I’ve added this section, which I’ll leave on the report permanently. Note that I’ve been (and continue) to report on and model “Reported Cases”. These reports come from the various states and I retrieve my data from www.infection2020.com and www.covidtracking.com. I regularly check their numbers against several other reporting sources (including the CDC) to make sure the numbers track well. To be reported as a case, the subject must have been tested at the state level, with a positive finding. It is not necessary that the case be validated by the CDC, as was the case in early March. Some jurisdictions are now reporting likely cases that have not tested positive. As of April 17th, states report likely, presumed, and confirmed cases all as confirmed.
My model of cumulative reported cases was developed by fitting a Logistic functional form to the reported data. I calculate new parameters for the model from time to time. I translate Cumulative Cases to Active Cases by assuming the time from case reporting to case recovery is 7 days. I hypothesize this by assuming a 13-day disease cycle, but 3 days from symptoms to sample collection, 3 days from sample collection to test reporting, and another 7 days to case resolution on average. Technically, these are “estimated reported and still active cases”, but I’ll often refer to them in shorthand as simply “active cases” or “active reported cases”.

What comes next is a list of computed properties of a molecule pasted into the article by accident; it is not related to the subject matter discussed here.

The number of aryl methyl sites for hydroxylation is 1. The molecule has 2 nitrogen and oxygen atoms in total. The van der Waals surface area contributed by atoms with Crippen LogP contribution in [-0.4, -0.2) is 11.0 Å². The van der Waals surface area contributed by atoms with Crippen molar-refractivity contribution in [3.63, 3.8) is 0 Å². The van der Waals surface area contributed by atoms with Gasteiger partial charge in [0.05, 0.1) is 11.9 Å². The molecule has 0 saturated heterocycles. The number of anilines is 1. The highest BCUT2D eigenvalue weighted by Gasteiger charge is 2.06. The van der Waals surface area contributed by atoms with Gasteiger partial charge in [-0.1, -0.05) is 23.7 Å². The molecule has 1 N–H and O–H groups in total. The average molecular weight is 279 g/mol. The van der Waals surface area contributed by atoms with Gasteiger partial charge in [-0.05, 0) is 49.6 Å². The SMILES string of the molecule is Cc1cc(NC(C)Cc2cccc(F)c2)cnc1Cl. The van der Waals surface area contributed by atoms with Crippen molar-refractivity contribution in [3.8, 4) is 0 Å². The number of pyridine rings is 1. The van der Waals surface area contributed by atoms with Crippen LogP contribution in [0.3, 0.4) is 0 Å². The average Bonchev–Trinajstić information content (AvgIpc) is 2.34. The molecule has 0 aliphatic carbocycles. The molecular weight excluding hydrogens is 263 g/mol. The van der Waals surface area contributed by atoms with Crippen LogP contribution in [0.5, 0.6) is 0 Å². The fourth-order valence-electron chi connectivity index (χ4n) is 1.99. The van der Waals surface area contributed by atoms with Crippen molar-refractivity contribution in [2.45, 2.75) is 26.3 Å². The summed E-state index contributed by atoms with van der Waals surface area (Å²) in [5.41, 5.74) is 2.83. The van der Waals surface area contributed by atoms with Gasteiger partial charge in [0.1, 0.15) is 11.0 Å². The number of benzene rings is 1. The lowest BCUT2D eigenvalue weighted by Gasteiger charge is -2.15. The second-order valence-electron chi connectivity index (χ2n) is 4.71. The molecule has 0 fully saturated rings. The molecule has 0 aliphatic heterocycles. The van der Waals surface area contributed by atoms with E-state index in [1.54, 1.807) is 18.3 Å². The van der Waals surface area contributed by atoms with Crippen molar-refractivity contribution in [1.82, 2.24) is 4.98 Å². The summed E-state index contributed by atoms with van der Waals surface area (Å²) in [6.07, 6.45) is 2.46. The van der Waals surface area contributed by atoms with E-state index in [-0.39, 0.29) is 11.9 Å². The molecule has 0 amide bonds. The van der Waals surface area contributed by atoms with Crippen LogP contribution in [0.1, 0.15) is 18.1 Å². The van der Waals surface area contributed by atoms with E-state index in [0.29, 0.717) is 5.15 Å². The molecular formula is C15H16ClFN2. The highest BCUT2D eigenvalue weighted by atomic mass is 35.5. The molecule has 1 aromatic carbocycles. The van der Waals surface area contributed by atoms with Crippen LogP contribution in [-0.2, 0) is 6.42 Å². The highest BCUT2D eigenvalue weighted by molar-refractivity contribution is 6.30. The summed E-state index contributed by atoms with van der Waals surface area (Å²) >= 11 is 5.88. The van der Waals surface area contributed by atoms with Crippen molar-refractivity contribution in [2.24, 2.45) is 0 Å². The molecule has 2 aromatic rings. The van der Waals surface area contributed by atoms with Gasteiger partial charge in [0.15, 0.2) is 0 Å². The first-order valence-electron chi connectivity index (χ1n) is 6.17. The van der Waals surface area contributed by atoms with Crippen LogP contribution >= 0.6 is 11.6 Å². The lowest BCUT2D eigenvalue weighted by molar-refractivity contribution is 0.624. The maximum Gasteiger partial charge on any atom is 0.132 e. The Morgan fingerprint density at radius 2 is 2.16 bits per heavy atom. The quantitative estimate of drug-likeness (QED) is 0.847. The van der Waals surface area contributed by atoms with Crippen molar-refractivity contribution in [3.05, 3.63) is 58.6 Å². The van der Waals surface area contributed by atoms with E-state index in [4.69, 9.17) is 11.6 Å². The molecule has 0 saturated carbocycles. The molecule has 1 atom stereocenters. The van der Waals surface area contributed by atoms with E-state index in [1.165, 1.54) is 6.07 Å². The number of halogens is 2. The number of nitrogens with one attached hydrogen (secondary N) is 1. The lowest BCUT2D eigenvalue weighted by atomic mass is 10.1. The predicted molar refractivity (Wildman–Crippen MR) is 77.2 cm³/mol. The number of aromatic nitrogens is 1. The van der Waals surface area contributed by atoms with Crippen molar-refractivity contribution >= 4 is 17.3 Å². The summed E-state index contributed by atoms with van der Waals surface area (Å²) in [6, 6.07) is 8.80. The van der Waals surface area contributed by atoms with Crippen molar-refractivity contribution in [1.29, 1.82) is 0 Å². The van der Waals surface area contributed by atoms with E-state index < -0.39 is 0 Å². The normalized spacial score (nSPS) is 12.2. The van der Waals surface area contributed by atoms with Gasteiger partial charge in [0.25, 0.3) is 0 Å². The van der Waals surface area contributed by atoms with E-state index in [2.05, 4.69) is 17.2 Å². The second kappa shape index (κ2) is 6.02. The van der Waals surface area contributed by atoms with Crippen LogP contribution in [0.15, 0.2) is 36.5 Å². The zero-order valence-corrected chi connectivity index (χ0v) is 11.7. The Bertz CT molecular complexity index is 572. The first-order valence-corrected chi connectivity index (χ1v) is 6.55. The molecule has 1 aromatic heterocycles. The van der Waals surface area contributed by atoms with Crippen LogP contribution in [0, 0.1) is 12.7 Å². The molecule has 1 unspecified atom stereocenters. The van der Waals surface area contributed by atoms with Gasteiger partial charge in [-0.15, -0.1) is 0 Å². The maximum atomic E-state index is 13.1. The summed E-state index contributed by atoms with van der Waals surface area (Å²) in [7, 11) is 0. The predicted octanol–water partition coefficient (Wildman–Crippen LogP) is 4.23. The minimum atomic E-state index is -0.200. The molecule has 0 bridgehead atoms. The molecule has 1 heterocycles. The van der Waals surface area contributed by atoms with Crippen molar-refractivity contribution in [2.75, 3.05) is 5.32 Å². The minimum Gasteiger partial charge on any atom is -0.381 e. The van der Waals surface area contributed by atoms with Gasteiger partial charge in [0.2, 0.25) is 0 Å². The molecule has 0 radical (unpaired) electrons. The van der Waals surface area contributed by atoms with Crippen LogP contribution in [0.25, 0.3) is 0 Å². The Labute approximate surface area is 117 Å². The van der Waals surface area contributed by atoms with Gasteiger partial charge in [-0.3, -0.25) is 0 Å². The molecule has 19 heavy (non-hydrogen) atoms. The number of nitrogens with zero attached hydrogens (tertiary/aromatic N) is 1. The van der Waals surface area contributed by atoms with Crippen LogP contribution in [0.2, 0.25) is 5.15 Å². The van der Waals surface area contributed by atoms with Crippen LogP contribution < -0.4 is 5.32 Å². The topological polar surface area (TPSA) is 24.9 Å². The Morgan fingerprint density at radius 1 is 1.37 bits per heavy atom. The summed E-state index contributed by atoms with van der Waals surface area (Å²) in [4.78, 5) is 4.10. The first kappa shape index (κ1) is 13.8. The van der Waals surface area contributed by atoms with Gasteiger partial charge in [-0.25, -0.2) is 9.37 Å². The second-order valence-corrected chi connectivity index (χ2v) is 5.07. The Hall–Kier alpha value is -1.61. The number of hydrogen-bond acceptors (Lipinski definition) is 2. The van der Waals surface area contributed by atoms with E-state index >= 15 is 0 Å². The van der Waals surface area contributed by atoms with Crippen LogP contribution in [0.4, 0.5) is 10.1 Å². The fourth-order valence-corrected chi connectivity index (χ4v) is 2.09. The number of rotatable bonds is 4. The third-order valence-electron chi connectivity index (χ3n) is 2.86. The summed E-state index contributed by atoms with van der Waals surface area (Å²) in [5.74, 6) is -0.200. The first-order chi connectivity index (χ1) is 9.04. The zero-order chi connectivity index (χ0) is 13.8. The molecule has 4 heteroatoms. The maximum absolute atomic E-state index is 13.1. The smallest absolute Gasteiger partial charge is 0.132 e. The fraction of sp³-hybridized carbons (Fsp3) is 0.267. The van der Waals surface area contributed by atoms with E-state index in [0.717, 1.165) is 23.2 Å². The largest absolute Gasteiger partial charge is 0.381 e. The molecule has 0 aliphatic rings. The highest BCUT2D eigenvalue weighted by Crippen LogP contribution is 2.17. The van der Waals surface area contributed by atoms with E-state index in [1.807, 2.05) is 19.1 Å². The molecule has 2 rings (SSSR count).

Reported Cases does not encompass everyone who has contracted the disease in U.S. society. Some do not seek testing, some in the early days couldn’t get a test (not so true anymore), and some contracted the disease, but were asymptomatic. We cannot know, and may never know, how many citizens actually have the infection. That said, so long as the protocol for testing and reporting remains stable, the data should be stable and represent the course of the disease. I have not modeled mortality at this time, as I believe others are doing this well.